Rapid developments in the areas of CCTV standards and regulation have prompted the British Security Industry Association to call for increased engagement by industry practitioners in BSIA Working Groups and Standards Committees.
In a letter addressed to business leaders in the CCTV sector, the BSIA’s technical director Alex Carmichael outlines a number of forthcoming changes set to affect the CCTV landscape. These include the introduction of three British Standards, eight international standards and three BSIA Codes of Practice (which themselves often go on to form the basis of new standards).
In addition, the impact of the Protection of Freedoms Act 2012, the appointment of the Surveillance Camera Commissioner Tony Porter and the subsequent publication of the Government’s CCTV Code of Practice in 2013 continue to be felt by the industry, with the standards and guidance issued by the Surveillance Camera Commissioner’s office expected to be adopted as part of an increasing number of specifications and tenders in the coming year.
Nominating a CCTV expert
“One of the easiest ways for companies to influence this developing surveillance landscape is to nominate an expert to a BSIA Working Group or BSIA Committee,” explained Carmichael, who chairs the Surveillance Camera Commissioner’s Standards Working Group. “Ultimately, many of these representatives speak for our industry on British and International Standards Committees, in turn ensuring that Association members’ interests are fully incorporated within the resulting standards.”
Earlier this year, the BSIA published a short guide to becoming a Working Group expert in order to help businesses understand the benefits of being involved with standards development work. The guide outlines the type and frequency of contributions required as well as the opportunities for personal and professional development.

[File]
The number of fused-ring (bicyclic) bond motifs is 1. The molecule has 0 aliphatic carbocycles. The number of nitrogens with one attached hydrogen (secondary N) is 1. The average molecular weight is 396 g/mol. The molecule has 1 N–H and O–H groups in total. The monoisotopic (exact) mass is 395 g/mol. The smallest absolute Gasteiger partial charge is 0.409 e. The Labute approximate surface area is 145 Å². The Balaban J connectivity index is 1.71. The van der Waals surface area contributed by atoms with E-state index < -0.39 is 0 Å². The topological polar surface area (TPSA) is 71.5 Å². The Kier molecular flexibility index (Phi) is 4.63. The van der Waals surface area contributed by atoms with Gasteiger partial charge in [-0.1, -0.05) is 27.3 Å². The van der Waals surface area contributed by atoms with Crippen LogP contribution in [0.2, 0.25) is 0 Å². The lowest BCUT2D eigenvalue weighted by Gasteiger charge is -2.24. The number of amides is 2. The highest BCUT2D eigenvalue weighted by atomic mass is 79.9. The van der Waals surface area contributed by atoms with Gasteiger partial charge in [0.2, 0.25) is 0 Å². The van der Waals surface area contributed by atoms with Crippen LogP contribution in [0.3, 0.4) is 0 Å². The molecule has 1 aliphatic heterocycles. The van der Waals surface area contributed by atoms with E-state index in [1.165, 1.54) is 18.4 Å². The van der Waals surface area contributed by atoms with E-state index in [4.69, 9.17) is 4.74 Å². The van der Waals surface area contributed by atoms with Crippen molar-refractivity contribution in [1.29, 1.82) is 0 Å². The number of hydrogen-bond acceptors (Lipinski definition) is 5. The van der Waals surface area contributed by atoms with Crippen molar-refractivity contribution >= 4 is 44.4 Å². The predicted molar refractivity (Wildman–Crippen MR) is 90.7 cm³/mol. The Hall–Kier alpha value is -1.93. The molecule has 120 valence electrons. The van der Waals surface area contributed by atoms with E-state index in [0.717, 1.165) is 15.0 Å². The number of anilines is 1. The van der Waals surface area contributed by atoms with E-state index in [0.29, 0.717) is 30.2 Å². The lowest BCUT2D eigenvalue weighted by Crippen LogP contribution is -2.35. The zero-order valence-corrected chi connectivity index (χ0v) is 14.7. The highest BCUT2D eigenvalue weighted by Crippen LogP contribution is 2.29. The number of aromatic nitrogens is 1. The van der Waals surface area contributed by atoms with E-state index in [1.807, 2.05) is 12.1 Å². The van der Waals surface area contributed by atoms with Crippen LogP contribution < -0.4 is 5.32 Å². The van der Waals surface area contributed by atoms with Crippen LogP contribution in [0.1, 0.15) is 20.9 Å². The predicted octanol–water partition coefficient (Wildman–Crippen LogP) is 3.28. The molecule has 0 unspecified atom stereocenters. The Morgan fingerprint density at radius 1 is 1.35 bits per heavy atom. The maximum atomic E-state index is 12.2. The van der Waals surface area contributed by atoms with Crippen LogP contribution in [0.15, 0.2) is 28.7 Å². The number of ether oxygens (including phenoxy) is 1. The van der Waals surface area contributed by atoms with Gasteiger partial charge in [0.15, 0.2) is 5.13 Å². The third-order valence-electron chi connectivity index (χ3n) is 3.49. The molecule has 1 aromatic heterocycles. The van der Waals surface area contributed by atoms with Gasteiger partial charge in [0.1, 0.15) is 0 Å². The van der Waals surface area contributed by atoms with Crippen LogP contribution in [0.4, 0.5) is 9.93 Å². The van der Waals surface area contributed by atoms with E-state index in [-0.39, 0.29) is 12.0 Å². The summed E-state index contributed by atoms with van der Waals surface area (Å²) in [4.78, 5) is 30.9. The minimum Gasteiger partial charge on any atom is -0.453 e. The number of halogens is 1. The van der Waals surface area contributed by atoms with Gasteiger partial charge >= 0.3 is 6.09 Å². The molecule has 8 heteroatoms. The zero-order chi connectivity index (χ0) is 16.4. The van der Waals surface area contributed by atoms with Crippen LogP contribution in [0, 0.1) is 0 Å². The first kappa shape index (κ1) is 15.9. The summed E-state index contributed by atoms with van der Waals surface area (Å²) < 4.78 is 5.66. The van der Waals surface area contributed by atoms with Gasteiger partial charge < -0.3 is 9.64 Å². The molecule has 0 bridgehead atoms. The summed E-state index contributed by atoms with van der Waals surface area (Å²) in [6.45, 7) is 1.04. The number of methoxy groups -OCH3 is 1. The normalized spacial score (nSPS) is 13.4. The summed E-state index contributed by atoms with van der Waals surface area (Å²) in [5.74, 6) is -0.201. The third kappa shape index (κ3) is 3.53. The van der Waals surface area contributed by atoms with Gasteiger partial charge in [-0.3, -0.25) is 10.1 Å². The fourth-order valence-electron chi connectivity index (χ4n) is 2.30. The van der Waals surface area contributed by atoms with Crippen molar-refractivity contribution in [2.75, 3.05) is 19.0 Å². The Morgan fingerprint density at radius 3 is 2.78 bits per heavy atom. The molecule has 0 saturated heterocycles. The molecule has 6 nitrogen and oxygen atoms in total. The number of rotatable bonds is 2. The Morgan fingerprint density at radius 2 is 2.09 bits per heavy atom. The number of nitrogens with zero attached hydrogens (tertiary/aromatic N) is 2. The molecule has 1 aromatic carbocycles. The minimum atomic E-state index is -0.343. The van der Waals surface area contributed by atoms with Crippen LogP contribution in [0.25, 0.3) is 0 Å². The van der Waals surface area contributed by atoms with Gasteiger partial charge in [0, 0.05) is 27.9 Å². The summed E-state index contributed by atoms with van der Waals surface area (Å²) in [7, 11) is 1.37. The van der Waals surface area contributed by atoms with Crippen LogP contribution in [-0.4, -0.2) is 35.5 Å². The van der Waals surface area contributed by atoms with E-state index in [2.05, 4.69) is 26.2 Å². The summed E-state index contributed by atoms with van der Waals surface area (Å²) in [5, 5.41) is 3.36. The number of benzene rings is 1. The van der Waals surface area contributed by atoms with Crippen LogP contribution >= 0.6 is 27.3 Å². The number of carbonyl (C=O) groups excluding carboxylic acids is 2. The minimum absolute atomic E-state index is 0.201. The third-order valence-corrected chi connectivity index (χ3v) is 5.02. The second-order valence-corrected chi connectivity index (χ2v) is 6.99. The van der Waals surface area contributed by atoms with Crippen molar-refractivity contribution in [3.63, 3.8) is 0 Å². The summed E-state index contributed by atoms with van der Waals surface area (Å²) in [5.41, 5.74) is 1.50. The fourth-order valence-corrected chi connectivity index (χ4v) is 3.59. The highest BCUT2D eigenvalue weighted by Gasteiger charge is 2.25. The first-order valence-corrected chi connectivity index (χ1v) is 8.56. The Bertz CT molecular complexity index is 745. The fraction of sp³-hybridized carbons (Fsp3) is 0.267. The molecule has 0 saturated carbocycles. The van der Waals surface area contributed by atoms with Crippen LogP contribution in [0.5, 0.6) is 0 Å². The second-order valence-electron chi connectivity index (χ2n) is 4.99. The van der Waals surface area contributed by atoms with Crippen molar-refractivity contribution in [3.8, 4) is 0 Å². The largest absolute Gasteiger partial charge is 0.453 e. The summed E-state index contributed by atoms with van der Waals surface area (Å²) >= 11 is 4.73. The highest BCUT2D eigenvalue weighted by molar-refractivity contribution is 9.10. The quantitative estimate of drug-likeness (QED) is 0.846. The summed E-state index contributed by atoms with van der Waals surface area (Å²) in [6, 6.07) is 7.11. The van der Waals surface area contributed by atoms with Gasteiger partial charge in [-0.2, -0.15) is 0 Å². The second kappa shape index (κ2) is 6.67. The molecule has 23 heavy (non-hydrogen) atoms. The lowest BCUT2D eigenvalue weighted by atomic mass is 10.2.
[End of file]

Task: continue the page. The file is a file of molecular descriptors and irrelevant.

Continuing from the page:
Mark Wherrett of the Synectics Systems Group chairs the BSIA’s CCTV Technical Committee. “Having knowledge of what elements standards are likely to cover allows me to advise my company of areas where products or practices may be non-compliant,” he explained. “This permits us to take the necessary corrective actions in advance of the publication of those standards. I also have the opportunity to use my expertise and experience to shape standards for the UK. This process is extremely useful for my own professional development.”
Representing the interests of BSIA members
Future changes to the CCTV landscape include the formulation of a CCTV Framework for the UK by the Surveillance Camera Commissioner as well as the imminent introduction of international standards (including the series of BS EN 62676 standards).
“The BSIA wields significant influence over these future developments,” stated Alex Carmichael. “As such, it’s more important than ever that the Association fully represents the interests of its members, and equally important for our members to play their own active role in the BSIA’s activities.”
*Membership of BSIA Working Groups and BSIA Committees is open to representatives of Association member companies only. To find out more about becoming a member of the BSIA visit: http://www.bsia.co.uk/join-the-bsia
**Existing BSIA members interested in taking a more active role in CCTV standards development can find out more by contacting the Association’s technical manager David Wilkinson via e-mail at: email@example.com
***A copy of the guide entitled ‘Becoming a Working Group Expert’ – which sets out the requirements for potential nominees – may be downloaded from the BSIA’s website at: http://www.bsia.co.uk/app/images/publications/187-becoming-working-group-expert.pdf